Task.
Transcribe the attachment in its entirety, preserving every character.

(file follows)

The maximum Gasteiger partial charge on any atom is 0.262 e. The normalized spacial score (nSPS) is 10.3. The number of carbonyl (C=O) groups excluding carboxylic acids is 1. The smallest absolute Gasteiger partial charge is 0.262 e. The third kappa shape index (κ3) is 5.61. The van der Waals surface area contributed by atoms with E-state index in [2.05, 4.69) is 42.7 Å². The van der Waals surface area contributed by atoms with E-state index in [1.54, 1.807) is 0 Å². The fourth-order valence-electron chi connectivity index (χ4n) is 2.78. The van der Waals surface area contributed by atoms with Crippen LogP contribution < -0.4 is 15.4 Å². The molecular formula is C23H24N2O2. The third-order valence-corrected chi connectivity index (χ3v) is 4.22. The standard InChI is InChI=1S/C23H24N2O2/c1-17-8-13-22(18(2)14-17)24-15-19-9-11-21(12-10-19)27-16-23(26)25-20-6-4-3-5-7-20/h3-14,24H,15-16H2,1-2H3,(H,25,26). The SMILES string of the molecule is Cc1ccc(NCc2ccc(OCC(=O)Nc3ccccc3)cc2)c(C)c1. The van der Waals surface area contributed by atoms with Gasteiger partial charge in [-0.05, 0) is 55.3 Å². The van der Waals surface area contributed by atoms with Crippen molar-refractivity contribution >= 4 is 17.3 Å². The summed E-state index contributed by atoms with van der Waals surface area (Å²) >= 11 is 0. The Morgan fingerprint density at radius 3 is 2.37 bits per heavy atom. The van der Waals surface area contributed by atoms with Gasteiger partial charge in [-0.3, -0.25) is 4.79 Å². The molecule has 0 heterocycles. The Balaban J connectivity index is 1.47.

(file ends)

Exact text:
The maximum Gasteiger partial charge on any atom is 0.262 e. The normalized spacial score (nSPS) is 10.3. The number of carbonyl (C=O) groups excluding carboxylic acids is 1. The smallest absolute Gasteiger partial charge is 0.262 e. The third kappa shape index (κ3) is 5.61. The van der Waals surface area contributed by atoms with E-state index in [2.05, 4.69) is 42.7 Å². The van der Waals surface area contributed by atoms with E-state index in [1.54, 1.807) is 0 Å². The fourth-order valence-electron chi connectivity index (χ4n) is 2.78. The van der Waals surface area contributed by atoms with Crippen LogP contribution < -0.4 is 15.4 Å². The molecular formula is C23H24N2O2. The third-order valence-corrected chi connectivity index (χ3v) is 4.22. The standard InChI is InChI=1S/C23H24N2O2/c1-17-8-13-22(18(2)14-17)24-15-19-9-11-21(12-10-19)27-16-23(26)25-20-6-4-3-5-7-20/h3-14,24H,15-16H2,1-2H3,(H,25,26). The SMILES string of the molecule is Cc1ccc(NCc2ccc(OCC(=O)Nc3ccccc3)cc2)c(C)c1. The van der Waals surface area contributed by atoms with Gasteiger partial charge in [-0.05, 0) is 55.3 Å². The van der Waals surface area contributed by atoms with Crippen molar-refractivity contribution >= 4 is 17.3 Å². The summed E-state index contributed by atoms with van der Waals surface area (Å²) >= 11 is 0. The Morgan fingerprint density at radius 3 is 2.37 bits per heavy atom. The van der Waals surface area contributed by atoms with Gasteiger partial charge in [-0.3, -0.25) is 4.79 Å². The molecule has 0 heterocycles. The Balaban J connectivity index is 1.47.